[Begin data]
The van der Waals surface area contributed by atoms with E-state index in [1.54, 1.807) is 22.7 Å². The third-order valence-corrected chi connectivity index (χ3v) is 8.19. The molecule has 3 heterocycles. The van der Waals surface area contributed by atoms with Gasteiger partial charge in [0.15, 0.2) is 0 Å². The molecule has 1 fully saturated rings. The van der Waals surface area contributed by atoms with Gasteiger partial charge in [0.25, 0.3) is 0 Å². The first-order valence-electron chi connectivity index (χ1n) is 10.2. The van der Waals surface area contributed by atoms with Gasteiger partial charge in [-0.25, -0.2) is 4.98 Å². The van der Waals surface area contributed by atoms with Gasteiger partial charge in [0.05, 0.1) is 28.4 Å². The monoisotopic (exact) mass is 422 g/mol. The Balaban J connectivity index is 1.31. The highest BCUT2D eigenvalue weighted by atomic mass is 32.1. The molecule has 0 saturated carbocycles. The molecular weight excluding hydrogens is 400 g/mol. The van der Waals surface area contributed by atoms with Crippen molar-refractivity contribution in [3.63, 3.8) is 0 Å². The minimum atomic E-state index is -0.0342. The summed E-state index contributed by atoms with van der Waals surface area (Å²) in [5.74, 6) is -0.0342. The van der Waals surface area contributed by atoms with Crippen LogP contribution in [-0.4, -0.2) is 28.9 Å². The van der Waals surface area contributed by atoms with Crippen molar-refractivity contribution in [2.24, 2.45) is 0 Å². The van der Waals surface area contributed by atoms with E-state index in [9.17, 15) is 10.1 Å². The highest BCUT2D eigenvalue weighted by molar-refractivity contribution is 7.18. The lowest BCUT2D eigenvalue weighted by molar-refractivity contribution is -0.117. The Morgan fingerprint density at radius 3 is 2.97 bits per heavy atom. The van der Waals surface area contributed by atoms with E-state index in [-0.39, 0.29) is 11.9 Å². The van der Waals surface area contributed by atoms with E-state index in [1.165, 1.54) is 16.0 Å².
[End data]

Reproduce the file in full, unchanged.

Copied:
The van der Waals surface area contributed by atoms with E-state index in [1.54, 1.807) is 22.7 Å². The third-order valence-corrected chi connectivity index (χ3v) is 8.19. The molecule has 3 heterocycles. The van der Waals surface area contributed by atoms with Gasteiger partial charge in [0.15, 0.2) is 0 Å². The molecule has 1 fully saturated rings. The van der Waals surface area contributed by atoms with Gasteiger partial charge in [0.25, 0.3) is 0 Å². The first-order valence-electron chi connectivity index (χ1n) is 10.2. The van der Waals surface area contributed by atoms with Gasteiger partial charge in [-0.25, -0.2) is 4.98 Å². The van der Waals surface area contributed by atoms with Gasteiger partial charge in [0.05, 0.1) is 28.4 Å². The monoisotopic (exact) mass is 422 g/mol. The Balaban J connectivity index is 1.31. The highest BCUT2D eigenvalue weighted by atomic mass is 32.1. The molecule has 0 saturated carbocycles. The molecular weight excluding hydrogens is 400 g/mol. The van der Waals surface area contributed by atoms with Crippen molar-refractivity contribution in [3.63, 3.8) is 0 Å². The minimum atomic E-state index is -0.0342. The summed E-state index contributed by atoms with van der Waals surface area (Å²) in [5.74, 6) is -0.0342. The van der Waals surface area contributed by atoms with Crippen LogP contribution in [-0.4, -0.2) is 28.9 Å². The van der Waals surface area contributed by atoms with Crippen molar-refractivity contribution in [2.24, 2.45) is 0 Å². The van der Waals surface area contributed by atoms with E-state index in [9.17, 15) is 10.1 Å². The highest BCUT2D eigenvalue weighted by molar-refractivity contribution is 7.18. The lowest BCUT2D eigenvalue weighted by molar-refractivity contribution is -0.117. The Morgan fingerprint density at radius 3 is 2.97 bits per heavy atom. The van der Waals surface area contributed by atoms with E-state index in [-0.39, 0.29) is 11.9 Å². The van der Waals surface area contributed by atoms with E-state index in [1.165, 1.54) is 16.0 Å².